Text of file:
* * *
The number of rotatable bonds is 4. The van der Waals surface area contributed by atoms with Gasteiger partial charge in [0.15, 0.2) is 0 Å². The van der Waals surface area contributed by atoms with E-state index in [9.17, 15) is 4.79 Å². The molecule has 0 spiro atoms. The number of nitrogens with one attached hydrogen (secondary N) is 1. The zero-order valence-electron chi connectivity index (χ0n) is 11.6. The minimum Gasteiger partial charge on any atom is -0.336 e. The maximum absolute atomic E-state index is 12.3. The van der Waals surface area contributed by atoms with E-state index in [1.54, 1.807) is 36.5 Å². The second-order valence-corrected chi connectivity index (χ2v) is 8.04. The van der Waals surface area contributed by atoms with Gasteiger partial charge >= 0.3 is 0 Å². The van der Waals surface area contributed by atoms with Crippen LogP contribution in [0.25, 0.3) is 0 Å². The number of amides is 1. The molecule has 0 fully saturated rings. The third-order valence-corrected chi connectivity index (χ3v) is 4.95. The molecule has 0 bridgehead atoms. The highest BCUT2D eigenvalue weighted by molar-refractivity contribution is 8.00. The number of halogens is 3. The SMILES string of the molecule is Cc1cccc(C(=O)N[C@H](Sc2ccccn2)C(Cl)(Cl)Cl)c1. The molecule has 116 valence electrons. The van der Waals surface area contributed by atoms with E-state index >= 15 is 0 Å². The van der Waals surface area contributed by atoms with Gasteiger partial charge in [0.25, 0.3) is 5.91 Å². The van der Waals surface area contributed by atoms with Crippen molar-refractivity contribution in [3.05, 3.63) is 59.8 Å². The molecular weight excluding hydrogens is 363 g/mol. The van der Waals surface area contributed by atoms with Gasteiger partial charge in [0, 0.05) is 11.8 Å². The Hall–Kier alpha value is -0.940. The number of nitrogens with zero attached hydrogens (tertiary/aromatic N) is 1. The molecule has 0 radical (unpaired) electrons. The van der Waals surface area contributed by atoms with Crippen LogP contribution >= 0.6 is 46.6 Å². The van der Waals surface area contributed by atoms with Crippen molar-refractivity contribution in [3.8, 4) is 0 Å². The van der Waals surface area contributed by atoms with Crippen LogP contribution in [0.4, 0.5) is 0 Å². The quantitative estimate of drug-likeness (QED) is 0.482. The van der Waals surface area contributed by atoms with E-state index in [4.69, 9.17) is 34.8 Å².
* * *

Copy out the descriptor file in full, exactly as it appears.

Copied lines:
The number of rotatable bonds is 4. The van der Waals surface area contributed by atoms with Gasteiger partial charge in [0.15, 0.2) is 0 Å². The van der Waals surface area contributed by atoms with E-state index in [9.17, 15) is 4.79 Å². The molecule has 0 spiro atoms. The number of nitrogens with one attached hydrogen (secondary N) is 1. The zero-order valence-electron chi connectivity index (χ0n) is 11.6. The minimum Gasteiger partial charge on any atom is -0.336 e. The maximum absolute atomic E-state index is 12.3. The van der Waals surface area contributed by atoms with E-state index in [1.54, 1.807) is 36.5 Å². The second-order valence-corrected chi connectivity index (χ2v) is 8.04. The van der Waals surface area contributed by atoms with Gasteiger partial charge >= 0.3 is 0 Å². The van der Waals surface area contributed by atoms with Crippen LogP contribution in [0.25, 0.3) is 0 Å². The number of amides is 1. The molecule has 0 fully saturated rings. The third-order valence-corrected chi connectivity index (χ3v) is 4.95. The molecule has 0 bridgehead atoms. The highest BCUT2D eigenvalue weighted by molar-refractivity contribution is 8.00. The number of halogens is 3. The SMILES string of the molecule is Cc1cccc(C(=O)N[C@H](Sc2ccccn2)C(Cl)(Cl)Cl)c1. The molecule has 116 valence electrons. The van der Waals surface area contributed by atoms with E-state index >= 15 is 0 Å². The van der Waals surface area contributed by atoms with Gasteiger partial charge in [0.25, 0.3) is 5.91 Å². The van der Waals surface area contributed by atoms with Crippen molar-refractivity contribution in [3.05, 3.63) is 59.8 Å². The molecular weight excluding hydrogens is 363 g/mol. The van der Waals surface area contributed by atoms with Gasteiger partial charge in [0, 0.05) is 11.8 Å². The Hall–Kier alpha value is -0.940. The number of nitrogens with zero attached hydrogens (tertiary/aromatic N) is 1. The molecule has 0 radical (unpaired) electrons. The van der Waals surface area contributed by atoms with Crippen LogP contribution >= 0.6 is 46.6 Å². The van der Waals surface area contributed by atoms with Crippen molar-refractivity contribution in [3.8, 4) is 0 Å². The van der Waals surface area contributed by atoms with Crippen LogP contribution in [0.4, 0.5) is 0 Å². The quantitative estimate of drug-likeness (QED) is 0.482. The van der Waals surface area contributed by atoms with E-state index in [4.69, 9.17) is 34.8 Å².